You really have two choices. First is to try to patch what you have. That would involve scraping the bad areas and applying something like Kool Seal. The second option is to take the roof down to bare metal (and fiberglass on the caps). That would be a tough job, but the best way to check the roof structure.

If you take it down to bare surface, I am not sure what to recommend. I would be tempted to have it sprayed with truck bed liner by a professional.

There are folks who will seal a roof with a rubber covering. Many OEM RVs use that approach. I have not heard of any Eagle owners doing that.

Jim
Jim Shepherd
Evergreen, CO
'85 Eagle 10 with Series 60 & Eaton AutoShift 10 speed transmission - not at all fancy, but fully functional
Bus Project pages: http://beltguy.com/Bus_Project/busproject.htm
Blog: http://beltguy.com/blog/
Email: jim@eaglesinternational.net Note: Email sent to the this address requesting technical advice will not receive a response
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beltguy
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In one of your posts, you mention that they adjusted the brakes. If they really did adjust the brakes, that scares me a bit.

Your bus should have automatic slack adjusters. If they are working, you should not have to make any adjustments. That does not mean that brake adjustment should not be checked frequently. Automatic slack adjusters can go bad and need to be replaced.

My guess is they checked the brake adjustment and that is good. If they had to make an adjustment, that is bad.

Jim
Jim Shepherd
Evergreen, CO
'85 Eagle 10 with Series 60 & Eaton AutoShift 10 speed transmission - not at all fancy, but fully functional
Bus Project pages: http://beltguy.com/Bus_Project/busproject.htm
Blog: http://beltguy.com/blog/
Email: jim@eaglesinternational.net Note: Email sent to the this address requesting technical advice will not receive a response
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Oh, yes, that roof is a mess, and a fine example of what not to coat a Eagle roof with. The Kool whatever it is, is way too thick trying to cover up missing or loose rivets, and seam leaks. It should all be striped to bare metal, repair any missing or loose rivets, primed with epoxy primer, and primed and painted with urethane enamel. That will last for decades. The rest of the coach will need it at some point too. It looks like it was painted with non-urethane paint and then clear coated, but the clear coat is peeling off the upper areas. If you rub the exposed color coat with a rag with lacquer thinner on it, and some color comes off, then the paint was not urethane, but acrylic enamel with clear coat over it. Somebody tried to save money when they painted it last time. I have the same problem with my 1984. Coating the roof with RV products is not a good solution because the coatings are not as smooth as good enamel, and will retain more dirt and soot, and be hard to clean.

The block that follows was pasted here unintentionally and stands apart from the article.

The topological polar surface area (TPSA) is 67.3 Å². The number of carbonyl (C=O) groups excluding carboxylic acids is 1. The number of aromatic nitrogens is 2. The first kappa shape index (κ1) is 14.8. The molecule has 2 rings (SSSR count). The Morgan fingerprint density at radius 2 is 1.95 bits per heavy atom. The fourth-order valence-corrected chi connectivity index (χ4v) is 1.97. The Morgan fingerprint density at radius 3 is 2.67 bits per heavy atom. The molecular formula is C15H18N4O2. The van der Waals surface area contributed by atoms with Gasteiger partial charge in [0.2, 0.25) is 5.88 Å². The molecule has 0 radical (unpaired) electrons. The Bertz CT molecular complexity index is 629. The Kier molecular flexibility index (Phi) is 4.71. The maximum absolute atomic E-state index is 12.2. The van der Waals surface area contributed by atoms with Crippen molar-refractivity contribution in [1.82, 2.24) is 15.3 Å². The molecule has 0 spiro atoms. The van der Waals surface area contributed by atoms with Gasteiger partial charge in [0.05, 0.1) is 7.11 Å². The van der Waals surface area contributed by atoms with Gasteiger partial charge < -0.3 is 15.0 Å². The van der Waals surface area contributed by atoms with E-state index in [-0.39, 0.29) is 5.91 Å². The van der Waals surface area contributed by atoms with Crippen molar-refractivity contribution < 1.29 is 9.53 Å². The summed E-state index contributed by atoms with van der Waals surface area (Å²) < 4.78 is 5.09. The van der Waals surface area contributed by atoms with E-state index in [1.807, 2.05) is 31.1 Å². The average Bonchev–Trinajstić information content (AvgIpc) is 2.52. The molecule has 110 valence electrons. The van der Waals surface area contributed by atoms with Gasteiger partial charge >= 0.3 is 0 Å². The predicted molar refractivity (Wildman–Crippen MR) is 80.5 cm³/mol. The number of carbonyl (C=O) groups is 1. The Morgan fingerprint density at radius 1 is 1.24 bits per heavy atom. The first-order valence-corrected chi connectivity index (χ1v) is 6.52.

I would grill them about what grade and brand of oil was used, they could have easily used 15-40 because they figured you would not know the difference, or even just changed the filter. That receipt sounds too vague. To get an oil analysis sample you either need to have a kit with a suction device to draw it up a plastic tube down the dipstick tube, or to drain some oil out the oil pan plug, and then take a sample after it has run a little bit. Either way, the engine needs to be warmed up so the oil is mixed and hotter to get a good sample. I assume they charged you for the service work, I hope you got your money's worth, but be wary. An oil analysis can indicate what grade oil is in there (and whether it was changed), and check all the grease fittings to see if they have fresh grease hanging on them (or are they dry and rusty). There are 24 grease fittings on the front steering linkage and suspension alone, many more in the rear, on the engine and transmission. The chances of some stranger who does not own the bus getting them all, is slim. :shock:
Walter
Dayton, Ohio
1975 Silvereagle Model 05, 8V71, 4 speed Spicer
1982 Eagle Model 10, 6V92, 5 speed Spicer
1984 Eagle Model 10, 6V92 w/Jacobs, Allison HT740
1994 Eagle Model 15-45, Series 60 w/Jacobs, Allison HT741
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DoubleEagle
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Posts: 123
Joined: Wed Feb 14, 2018 9:26 pm
Location: Dayton, Ohio